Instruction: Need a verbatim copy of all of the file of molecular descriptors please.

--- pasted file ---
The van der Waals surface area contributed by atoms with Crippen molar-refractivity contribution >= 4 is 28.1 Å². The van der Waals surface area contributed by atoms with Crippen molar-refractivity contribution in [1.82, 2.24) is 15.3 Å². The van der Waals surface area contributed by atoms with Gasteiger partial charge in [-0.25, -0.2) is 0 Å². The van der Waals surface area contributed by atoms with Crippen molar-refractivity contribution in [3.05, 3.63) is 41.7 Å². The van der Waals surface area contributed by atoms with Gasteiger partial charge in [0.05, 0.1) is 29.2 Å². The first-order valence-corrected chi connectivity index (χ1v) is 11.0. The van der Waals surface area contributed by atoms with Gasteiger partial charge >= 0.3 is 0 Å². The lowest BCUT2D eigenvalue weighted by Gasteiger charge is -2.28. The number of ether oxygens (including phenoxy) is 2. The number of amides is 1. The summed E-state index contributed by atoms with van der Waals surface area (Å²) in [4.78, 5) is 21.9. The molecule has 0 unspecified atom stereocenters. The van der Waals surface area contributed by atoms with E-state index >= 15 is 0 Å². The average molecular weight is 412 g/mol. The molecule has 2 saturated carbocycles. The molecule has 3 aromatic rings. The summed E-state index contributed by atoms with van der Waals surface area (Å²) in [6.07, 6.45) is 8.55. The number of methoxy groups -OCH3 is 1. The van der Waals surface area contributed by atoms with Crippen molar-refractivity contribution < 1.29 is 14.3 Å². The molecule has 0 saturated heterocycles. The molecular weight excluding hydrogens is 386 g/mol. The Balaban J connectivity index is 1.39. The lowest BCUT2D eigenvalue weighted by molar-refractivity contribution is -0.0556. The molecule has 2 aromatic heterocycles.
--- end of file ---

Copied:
The van der Waals surface area contributed by atoms with Crippen molar-refractivity contribution >= 4 is 28.1 Å². The van der Waals surface area contributed by atoms with Crippen molar-refractivity contribution in [1.82, 2.24) is 15.3 Å². The van der Waals surface area contributed by atoms with Gasteiger partial charge in [-0.25, -0.2) is 0 Å². The van der Waals surface area contributed by atoms with Crippen molar-refractivity contribution in [3.05, 3.63) is 41.7 Å². The van der Waals surface area contributed by atoms with Gasteiger partial charge in [0.05, 0.1) is 29.2 Å². The first-order valence-corrected chi connectivity index (χ1v) is 11.0. The van der Waals surface area contributed by atoms with Gasteiger partial charge >= 0.3 is 0 Å². The lowest BCUT2D eigenvalue weighted by Gasteiger charge is -2.28. The number of ether oxygens (including phenoxy) is 2. The number of amides is 1. The summed E-state index contributed by atoms with van der Waals surface area (Å²) in [4.78, 5) is 21.9. The molecule has 0 unspecified atom stereocenters. The van der Waals surface area contributed by atoms with E-state index >= 15 is 0 Å². The average molecular weight is 412 g/mol. The molecule has 2 saturated carbocycles. The molecule has 3 aromatic rings. The summed E-state index contributed by atoms with van der Waals surface area (Å²) in [6.07, 6.45) is 8.55. The number of methoxy groups -OCH3 is 1. The van der Waals surface area contributed by atoms with Crippen molar-refractivity contribution < 1.29 is 14.3 Å². The molecule has 0 saturated heterocycles. The molecular weight excluding hydrogens is 386 g/mol. The Balaban J connectivity index is 1.39. The lowest BCUT2D eigenvalue weighted by molar-refractivity contribution is -0.0556. The molecule has 2 aromatic heterocycles.